On the same day as the attack on Pearl Harbor, the
Japanese invaded the Gilbert Islands as an important strategic staging post, occupying them by 10 December 1941. On 20 November 1943 the US Army and 2nd Marine Division landed on Makin and Tarawa, initiating the battles of Makin and Tarawa, in which the Japanese were defeated.
Chapter 27 - OFF COURSE 150 N, 1550 E Gilbert Islands, Pacific Ocean
the three main groups of humpbacks which summer in arctic waters, the
western pacific herd navigate from the rich feeding grounds of the
Aleutian islands past the east coast of Japan to the Philippines for their
Fishermen looking for big rewards position themselves to the east of Japan in the path of migrating
whales to pick off easy targets one by
one. Whaling offers an irresistible opportunity for rich pickings in a
centuries old tradition of fishing as a necessary supplement to
agriculture, where only about 15% of Japan is useable for crops.
dealt the 'Suzy Wong' a fatal blow, Kulo was now swimming way off course away from
her normal migration route, part driven by panic and partly in a deliberate attempt to throw off
hunters. Kulo firstly headed south east to Hawaii hoping to meet with the central pacific
then still confused, tried to resume course partially by heading south
toward the Caroline islands, then swung a few more degrees east toward the
At this point in time the trailing solar boat racers out of Hawaii have been at sea for several days on a heading to take them south of the Gilbert islands on a south-westerly course heading to the equator and eventually the Torres Strait. Unknown to the solar pack, they are heading into the right vicinity to meet up with the stricken whale who is en-route to Solomon islands in a very confused state. Unfortunately, they are so far behind the Navigator, they will not come close enough to be of any assistance for another day or two.
Standing as high as possible in the rear helm position of the Navigator, stood John Storm, straining through a pair of old Carl Zeiss binoculars, looking out to sea ahead, he used the ssb radio to broadcast: “This is the Solar Navigator calling anyone, We’ve just passed the Gilbert Islands heading north west. Is anyone out here and have you seen a big whale. Over”.
He switched to receive, with a click on the mike button. The radio crackled intermittently, but otherwise remained silent. John picked up a smaller intercom microphone fixed to the helm bulkhead, and holding the send button, called Dan.
“Hi Dan, you there?” Click. After a few seconds.
“As ever skipper.”
“Keep an eye out dead ahead, I’d like to save
this whale if we can.” “ Me too skipper.”
silently the Navigator’s hull cut through the deep blue waters, it’s
motors powering it effortlessly at a fast cruising pace. Some fifteen miles
west Kulo Luna was running out of energy, her wound
draining her as she leaked an unmistakable scent, as a beacon to hungry
predators. Sharks can sense blood in seawater in minute quantities. They
can also sense when an animal is in trouble and an animal in trouble is a
meal in the making.
large great white arrived from below to swim up in a wide elliptical orbit
around Kulo. Soon another came and then the third. The three large predators
circled faster. Every now and again one would swim close in to Kulo and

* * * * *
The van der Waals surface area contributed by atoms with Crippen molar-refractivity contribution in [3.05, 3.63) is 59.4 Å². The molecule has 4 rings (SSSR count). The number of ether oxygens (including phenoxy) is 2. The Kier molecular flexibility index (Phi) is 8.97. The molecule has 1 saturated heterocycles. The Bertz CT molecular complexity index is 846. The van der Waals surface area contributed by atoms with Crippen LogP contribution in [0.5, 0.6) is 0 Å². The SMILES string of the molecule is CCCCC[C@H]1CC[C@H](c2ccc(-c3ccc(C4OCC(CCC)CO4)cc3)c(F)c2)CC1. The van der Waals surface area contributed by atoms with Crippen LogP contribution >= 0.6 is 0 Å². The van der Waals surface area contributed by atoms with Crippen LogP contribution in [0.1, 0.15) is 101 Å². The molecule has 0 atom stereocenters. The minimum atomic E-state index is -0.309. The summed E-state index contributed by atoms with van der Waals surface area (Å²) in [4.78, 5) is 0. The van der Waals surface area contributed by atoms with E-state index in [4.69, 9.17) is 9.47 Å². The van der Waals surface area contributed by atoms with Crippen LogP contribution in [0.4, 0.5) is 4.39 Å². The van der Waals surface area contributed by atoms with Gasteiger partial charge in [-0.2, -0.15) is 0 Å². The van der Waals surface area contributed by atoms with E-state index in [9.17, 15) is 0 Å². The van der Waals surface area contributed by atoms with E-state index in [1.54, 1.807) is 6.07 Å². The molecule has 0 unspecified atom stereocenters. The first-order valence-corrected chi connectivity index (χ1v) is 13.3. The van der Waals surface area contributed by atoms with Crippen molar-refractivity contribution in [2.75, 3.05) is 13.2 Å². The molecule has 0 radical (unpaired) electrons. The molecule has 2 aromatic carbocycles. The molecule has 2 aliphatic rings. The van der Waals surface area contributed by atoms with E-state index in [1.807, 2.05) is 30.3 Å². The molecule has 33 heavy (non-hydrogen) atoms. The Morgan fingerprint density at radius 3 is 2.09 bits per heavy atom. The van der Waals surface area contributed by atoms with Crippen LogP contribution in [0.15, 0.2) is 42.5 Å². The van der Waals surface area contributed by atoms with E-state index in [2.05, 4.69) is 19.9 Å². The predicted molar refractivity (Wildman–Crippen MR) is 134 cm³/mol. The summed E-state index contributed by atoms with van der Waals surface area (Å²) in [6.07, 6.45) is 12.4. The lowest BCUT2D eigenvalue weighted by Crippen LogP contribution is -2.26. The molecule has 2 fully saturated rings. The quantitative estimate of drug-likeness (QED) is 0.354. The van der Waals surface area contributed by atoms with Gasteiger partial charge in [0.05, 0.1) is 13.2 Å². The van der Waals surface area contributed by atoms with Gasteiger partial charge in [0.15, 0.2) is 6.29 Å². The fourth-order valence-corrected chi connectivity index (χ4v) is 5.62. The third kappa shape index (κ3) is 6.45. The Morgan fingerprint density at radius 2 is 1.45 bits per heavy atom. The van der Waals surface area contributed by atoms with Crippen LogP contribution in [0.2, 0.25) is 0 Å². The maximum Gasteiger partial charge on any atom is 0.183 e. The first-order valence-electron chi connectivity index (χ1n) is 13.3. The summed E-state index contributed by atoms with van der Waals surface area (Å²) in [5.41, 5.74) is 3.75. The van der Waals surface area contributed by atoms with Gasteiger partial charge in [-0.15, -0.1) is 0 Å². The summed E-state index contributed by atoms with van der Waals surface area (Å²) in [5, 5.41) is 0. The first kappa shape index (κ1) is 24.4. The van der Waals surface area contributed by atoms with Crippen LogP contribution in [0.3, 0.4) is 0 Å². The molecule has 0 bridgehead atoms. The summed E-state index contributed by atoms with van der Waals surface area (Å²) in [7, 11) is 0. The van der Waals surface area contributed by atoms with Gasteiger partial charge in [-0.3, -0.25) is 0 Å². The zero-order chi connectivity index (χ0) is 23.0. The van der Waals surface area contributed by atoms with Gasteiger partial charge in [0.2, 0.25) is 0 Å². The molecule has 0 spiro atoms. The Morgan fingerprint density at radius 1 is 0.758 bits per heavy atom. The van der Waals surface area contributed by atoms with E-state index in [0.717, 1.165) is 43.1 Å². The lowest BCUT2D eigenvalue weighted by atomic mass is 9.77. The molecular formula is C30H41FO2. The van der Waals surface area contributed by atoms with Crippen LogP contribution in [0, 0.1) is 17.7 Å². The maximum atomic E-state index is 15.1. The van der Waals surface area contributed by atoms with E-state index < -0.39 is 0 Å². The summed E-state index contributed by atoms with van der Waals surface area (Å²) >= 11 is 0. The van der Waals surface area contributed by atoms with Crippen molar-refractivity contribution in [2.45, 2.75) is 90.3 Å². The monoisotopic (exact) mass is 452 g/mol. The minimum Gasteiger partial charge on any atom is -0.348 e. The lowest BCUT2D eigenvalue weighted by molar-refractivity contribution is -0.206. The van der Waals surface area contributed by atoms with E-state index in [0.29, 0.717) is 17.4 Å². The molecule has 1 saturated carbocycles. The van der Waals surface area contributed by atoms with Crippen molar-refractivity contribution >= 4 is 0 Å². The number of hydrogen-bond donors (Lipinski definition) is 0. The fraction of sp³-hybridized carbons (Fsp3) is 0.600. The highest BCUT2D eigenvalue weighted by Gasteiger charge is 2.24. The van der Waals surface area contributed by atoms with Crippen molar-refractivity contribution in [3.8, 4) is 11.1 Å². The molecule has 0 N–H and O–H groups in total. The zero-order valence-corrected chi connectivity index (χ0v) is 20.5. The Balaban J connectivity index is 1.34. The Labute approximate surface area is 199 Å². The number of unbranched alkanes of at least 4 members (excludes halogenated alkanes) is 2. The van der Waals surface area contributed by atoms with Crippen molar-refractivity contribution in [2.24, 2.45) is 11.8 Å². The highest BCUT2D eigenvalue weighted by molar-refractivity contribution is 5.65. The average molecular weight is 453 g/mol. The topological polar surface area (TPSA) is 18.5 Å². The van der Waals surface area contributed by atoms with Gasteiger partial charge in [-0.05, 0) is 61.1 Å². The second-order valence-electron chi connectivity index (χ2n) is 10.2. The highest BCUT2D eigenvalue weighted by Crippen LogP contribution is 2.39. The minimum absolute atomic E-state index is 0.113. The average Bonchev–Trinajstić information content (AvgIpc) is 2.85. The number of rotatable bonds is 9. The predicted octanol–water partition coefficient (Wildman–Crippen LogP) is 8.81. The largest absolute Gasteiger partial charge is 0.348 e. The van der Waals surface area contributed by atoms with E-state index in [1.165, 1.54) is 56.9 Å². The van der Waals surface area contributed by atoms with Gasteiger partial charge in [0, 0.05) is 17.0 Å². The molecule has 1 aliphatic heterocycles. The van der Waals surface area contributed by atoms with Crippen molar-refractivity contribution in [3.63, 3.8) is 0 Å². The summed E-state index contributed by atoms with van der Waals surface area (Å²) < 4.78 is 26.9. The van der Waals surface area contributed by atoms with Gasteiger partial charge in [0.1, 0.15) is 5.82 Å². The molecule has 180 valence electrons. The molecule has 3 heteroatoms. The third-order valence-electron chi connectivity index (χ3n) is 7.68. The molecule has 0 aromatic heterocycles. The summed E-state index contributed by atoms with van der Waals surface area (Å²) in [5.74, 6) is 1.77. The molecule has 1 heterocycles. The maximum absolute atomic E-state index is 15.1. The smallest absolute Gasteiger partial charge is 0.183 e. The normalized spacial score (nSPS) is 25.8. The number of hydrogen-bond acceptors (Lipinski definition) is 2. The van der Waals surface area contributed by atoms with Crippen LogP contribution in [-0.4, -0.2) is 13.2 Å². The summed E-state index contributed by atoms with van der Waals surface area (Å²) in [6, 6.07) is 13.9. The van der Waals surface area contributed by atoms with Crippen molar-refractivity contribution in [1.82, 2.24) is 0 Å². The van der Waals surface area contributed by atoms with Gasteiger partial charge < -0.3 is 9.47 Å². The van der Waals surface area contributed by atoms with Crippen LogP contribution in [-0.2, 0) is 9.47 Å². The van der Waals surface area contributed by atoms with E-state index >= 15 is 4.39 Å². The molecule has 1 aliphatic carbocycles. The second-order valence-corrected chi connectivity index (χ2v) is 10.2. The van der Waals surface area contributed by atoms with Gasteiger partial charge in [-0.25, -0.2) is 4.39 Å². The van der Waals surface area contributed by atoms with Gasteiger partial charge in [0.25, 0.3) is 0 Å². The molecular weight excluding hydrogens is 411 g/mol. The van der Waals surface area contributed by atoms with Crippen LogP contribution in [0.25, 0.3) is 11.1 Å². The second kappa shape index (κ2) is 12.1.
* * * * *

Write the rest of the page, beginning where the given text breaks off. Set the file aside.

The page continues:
scrape its coarse skin along her, tasting her. The skin of the great white
is actually made up of thousands of tiny scales shaped like miniature
triangular teeth. The sharks were so preoccupied with their examination
that they did not detect the object, now six miles away, bearing down on
them. Nor would they have
cared had they noticed, simply because almost nothing deters a shark that
is preparing for a feast.
though, had noticed. Even in her weakened state, she was curious as to why the object was so quiet. It was
obviously man made because it gave off a subtle whine and was bouncing
sonar echo signals that she could hear faintly, but somehow the object moved without much fuss and made her feel comfortable. She also realised
that her new found serrated toothed companions were none the wiser. She
involuntarily let out a loud underwater howl as one shark lunged at her.
In riposte Kulo thrashed the water with one large flipper, dashing the
shark to one side. She became more animated slapping her tail to alarm the
sharks, which worked all the while she had the strength. But her strength
had left her from the bleeding dash to a safe distance from the Japanese
fishermen. She recalled the
pain from the harpoon as it sliced through her soft blubber and bounced
off her brawny spine. Her back was on fire.
Yet still Kulo grew more curious about the vessel making haste toward her, straining to recognise the sounds. Was it another whaler? That would be the end of her for sure. Then another shark lunged and she dived below the waves in a show of defiance, curling down twenty metres then twisting back up to the surface for a high speed broach. She fell back into the sea sending tons of white froth sideways, also jetting salt into her wound. The pain was excruciating. The sharks gave her a wider berth for the next five minutes swimming in a one hundred meter circle, but they knew she was getting weaker and they would wear her down. It was just a matter of time. Time. Time during which the Navigator was getting closer.
Kulo began to sing a rumble of a message. She lay still in the sea trying to recover some strength. She could hear the signals from the silent vessel getting stronger, estimating that it was now four miles away. She watched the sharks closely, reacting to any move to swim closer. Her reaction signaled life was not about to be given up just yet. Still the sharks swam in and out, daring the whale to strike. The next twelve minutes would be the most frightening of her life. Life that was rapidly leaving her, and she knew it.
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